Late last month, Twitter received a DMCA takedown demand from NPG Records, Inc., Prince’s record label, to remove a six-second video hosted on Twitter’s popular new Vine application. Vine is a mobile application (currently available only on iOS systems) that allows users to create and share videos that are a maximum of six seconds long. The relatively new social media start-up, which officially launched in early 2013 after being purchased by Twitter, also lets users comment on videos and follow other users. Despite the six-second limit – or perhaps because of it – Vine users are creating and sharing astonishingly imaginative and innovative content via the platform (be sure to view the Editor’s Pick section). As with any content-sharing platform, however, there is the possibility of intellectual property abuse, including both trademark and copyright abuse. The Digital Millennium Copyright Act To combat online copyright infringement, the Digital Millennium Copyright Act, or DMCA, protects content providers such as Vine from liability for alleged copyright infringement (a “safe harbor”) in exchange for the provider’s strict adherence to a process for removing alleged infringing material when they receive notification of an infringement claim from a copyright holder. In March, NPG Records sent a DMCA request to Twitter demanding that eight Vines be removed. Twitter publicly publishes every DMCA request it receives at Chilling Effects, and the NPG Records request is available here. Copyright Infringement or Fair Use? According to a tweet from the content’s creator, @ZackTeibloom, the eight Vines reportedly contained “Two Purple Rain videos, Prince talking, Prince gyrating against a chair, Snoop from “The Wire” dancing, typical Prince show.” It’s not clear whether Teibloom’s content was actually infringing, or whether a de minimis or fair use defense might apply. For example, if an average song is 3 minutes (180 seconds) long, then a full six-second clip appearing in a Vine video would be roughly 3.3% of the entirety. But the analysis could be further complicated by other issues, including whether the Vine includes just the music (playing in the background, for example), or also includes a performance or other visual element, as at least one of Teibloom’s Vines did. Mike Masnick at Techdirt, who has posted a YouTube video of one of the Vines, resolutely concludes that, at a minimum, the fair use defense applies. It’s unclear whether Teibloom plans to dispute NPG Records’ takedown notice, but a recent tweet suggests that in view of other concerns, including the 'no camera' policy in the building where he took the video of Prince, he will keep the content offline. Lenz v. Universal - a YouTube Takedown Notice NPG Record’s DMCA demand strikes a familiar chord. In February 2007, Universal Music sent a takedown notice to a YouTube user who posted a twenty-nine second clip of her children dancing to Prince's “Let’s Go Crazy,” which was playing in the background. The user argued that it was fair use and sued Universal with pro bono assistance from the Electronic Frontier Foundation. That case may soon head to trial in the Northern District of California. The Take Home The DMCA notice from NPG Records emphasizes the challenging and ever-evolving intersection of social media and copyright. With every new method of creating and sharing content comes not only the potential for copyright infringement, but also the potential for copyright owners to stifle the type of intellectual creativity that copyright laws are designed to protect. Content creators, including Vine users, should aim for the proper balance of creativity and respect for copyright protection.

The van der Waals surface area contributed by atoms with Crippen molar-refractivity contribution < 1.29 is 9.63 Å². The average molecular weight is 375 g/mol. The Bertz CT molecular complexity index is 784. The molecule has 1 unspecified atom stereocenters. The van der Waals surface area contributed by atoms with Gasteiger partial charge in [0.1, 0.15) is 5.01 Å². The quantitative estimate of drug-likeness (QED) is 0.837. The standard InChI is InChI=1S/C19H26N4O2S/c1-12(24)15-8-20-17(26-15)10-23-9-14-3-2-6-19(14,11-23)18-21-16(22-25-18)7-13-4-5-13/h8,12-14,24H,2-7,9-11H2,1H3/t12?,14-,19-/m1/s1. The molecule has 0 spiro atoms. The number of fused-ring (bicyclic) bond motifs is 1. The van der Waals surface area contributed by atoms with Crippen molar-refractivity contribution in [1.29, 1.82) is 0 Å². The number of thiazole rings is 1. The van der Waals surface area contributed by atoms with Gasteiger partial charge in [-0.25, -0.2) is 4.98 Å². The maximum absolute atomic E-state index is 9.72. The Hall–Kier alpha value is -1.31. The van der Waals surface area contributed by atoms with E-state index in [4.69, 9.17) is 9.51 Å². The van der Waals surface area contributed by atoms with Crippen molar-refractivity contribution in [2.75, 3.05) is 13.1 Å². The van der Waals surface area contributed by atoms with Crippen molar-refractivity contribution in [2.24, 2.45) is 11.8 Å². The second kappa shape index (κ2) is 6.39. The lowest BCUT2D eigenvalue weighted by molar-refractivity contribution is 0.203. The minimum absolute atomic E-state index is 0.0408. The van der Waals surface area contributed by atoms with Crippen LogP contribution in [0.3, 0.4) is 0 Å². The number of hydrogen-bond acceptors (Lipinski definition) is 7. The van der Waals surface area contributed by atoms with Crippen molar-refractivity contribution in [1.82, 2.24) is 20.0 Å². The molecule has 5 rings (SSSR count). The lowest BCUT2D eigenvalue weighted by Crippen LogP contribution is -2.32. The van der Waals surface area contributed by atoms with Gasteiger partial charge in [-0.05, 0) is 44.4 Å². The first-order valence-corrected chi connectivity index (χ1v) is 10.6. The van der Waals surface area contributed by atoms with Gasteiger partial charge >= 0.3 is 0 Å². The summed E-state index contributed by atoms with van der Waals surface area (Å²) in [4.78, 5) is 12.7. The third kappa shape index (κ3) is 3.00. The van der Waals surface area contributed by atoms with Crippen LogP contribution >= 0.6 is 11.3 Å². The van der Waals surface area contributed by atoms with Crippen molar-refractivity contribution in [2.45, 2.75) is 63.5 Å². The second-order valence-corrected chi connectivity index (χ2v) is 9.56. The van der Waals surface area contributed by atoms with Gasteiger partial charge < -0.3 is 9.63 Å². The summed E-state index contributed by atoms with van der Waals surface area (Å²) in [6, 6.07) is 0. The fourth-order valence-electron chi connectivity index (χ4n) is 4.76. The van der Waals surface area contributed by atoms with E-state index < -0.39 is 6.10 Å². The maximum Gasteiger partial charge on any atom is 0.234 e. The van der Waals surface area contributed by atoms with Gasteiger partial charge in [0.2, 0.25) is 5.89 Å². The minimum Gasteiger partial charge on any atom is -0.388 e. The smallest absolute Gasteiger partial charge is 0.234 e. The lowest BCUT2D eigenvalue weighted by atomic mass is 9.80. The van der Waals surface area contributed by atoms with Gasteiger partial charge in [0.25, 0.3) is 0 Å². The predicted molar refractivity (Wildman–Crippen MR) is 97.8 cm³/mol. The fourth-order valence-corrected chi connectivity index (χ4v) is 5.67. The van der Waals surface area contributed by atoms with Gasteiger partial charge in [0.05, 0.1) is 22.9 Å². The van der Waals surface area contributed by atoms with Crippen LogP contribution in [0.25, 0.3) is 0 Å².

The Trademark Clearinghouse ("TMCH") officially launches today, March 26th. The TMCH was created to help trademark holders prevent trademark infringement or misuse in the face of new top-level domains (TLDs) that are expected to launch over the next few years. There are nearly 2,000 applications for these new TLDs, and include domains such as ".inc" .home" and ".kitchen" among many others. There is valid concern among trademark owners that registration of domains like the following will confuse consumers about the source of the domain and its content: It would be prohibitively expensive, however, for a trademark owner to have to register their marks in every one of those 2,000 domains in order to block squatters or prevent trademark infringement. Thus, the TMCH was created to protect trademarks in two ways:
Sunrise Service - at least 30 days before a domain name is offered to the general public, trademark holders who have registered with the TMCH will be able to register their domain name in the TLD. In other words, TMCH registrants will be able to purchase before the general public can; and